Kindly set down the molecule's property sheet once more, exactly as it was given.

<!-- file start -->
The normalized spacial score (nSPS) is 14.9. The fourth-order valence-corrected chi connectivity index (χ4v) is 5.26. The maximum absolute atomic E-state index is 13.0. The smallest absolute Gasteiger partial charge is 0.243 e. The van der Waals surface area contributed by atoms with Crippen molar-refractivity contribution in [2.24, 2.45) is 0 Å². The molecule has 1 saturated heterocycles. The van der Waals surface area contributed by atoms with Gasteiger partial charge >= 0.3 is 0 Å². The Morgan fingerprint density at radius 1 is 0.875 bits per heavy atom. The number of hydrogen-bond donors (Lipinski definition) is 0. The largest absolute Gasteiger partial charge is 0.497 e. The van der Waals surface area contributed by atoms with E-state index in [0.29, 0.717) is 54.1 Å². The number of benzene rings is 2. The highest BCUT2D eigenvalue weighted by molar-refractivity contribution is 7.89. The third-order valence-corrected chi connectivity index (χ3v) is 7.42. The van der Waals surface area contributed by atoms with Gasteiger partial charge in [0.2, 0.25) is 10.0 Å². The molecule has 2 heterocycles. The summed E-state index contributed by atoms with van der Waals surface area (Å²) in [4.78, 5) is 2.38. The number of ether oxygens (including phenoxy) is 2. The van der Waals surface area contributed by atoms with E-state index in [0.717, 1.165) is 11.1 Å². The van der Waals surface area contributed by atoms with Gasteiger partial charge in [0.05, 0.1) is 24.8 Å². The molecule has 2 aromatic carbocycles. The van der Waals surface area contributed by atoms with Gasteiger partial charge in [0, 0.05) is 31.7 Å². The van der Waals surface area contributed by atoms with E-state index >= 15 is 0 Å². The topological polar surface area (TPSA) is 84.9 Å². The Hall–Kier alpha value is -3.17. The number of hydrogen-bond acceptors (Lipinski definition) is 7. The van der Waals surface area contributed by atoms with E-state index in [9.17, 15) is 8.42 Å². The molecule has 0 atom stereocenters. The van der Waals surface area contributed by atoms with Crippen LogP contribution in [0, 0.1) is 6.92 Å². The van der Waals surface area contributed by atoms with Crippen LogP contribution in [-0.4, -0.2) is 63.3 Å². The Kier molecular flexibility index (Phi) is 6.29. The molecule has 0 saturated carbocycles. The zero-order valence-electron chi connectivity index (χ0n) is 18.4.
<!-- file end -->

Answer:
The normalized spacial score (nSPS) is 14.9. The fourth-order valence-corrected chi connectivity index (χ4v) is 5.26. The maximum absolute atomic E-state index is 13.0. The smallest absolute Gasteiger partial charge is 0.243 e. The van der Waals surface area contributed by atoms with Crippen molar-refractivity contribution in [2.24, 2.45) is 0 Å². The molecule has 1 saturated heterocycles. The van der Waals surface area contributed by atoms with Gasteiger partial charge >= 0.3 is 0 Å². The Morgan fingerprint density at radius 1 is 0.875 bits per heavy atom. The number of hydrogen-bond donors (Lipinski definition) is 0. The largest absolute Gasteiger partial charge is 0.497 e. The van der Waals surface area contributed by atoms with E-state index in [0.29, 0.717) is 54.1 Å². The number of benzene rings is 2. The highest BCUT2D eigenvalue weighted by molar-refractivity contribution is 7.89. The third-order valence-corrected chi connectivity index (χ3v) is 7.42. The van der Waals surface area contributed by atoms with Gasteiger partial charge in [0.2, 0.25) is 10.0 Å². The molecule has 2 heterocycles. The summed E-state index contributed by atoms with van der Waals surface area (Å²) in [4.78, 5) is 2.38. The number of ether oxygens (including phenoxy) is 2. The van der Waals surface area contributed by atoms with E-state index in [0.717, 1.165) is 11.1 Å². The van der Waals surface area contributed by atoms with Gasteiger partial charge in [0.05, 0.1) is 24.8 Å². The molecule has 2 aromatic carbocycles. The van der Waals surface area contributed by atoms with Gasteiger partial charge in [0, 0.05) is 31.7 Å². The van der Waals surface area contributed by atoms with E-state index >= 15 is 0 Å². The topological polar surface area (TPSA) is 84.9 Å². The Hall–Kier alpha value is -3.17. The number of hydrogen-bond acceptors (Lipinski definition) is 7. The van der Waals surface area contributed by atoms with E-state index in [9.17, 15) is 8.42 Å². The molecule has 0 atom stereocenters. The van der Waals surface area contributed by atoms with Crippen LogP contribution in [0, 0.1) is 6.92 Å². The van der Waals surface area contributed by atoms with Crippen LogP contribution in [-0.4, -0.2) is 63.3 Å². The Kier molecular flexibility index (Phi) is 6.29. The molecule has 0 saturated carbocycles. The zero-order valence-electron chi connectivity index (χ0n) is 18.4.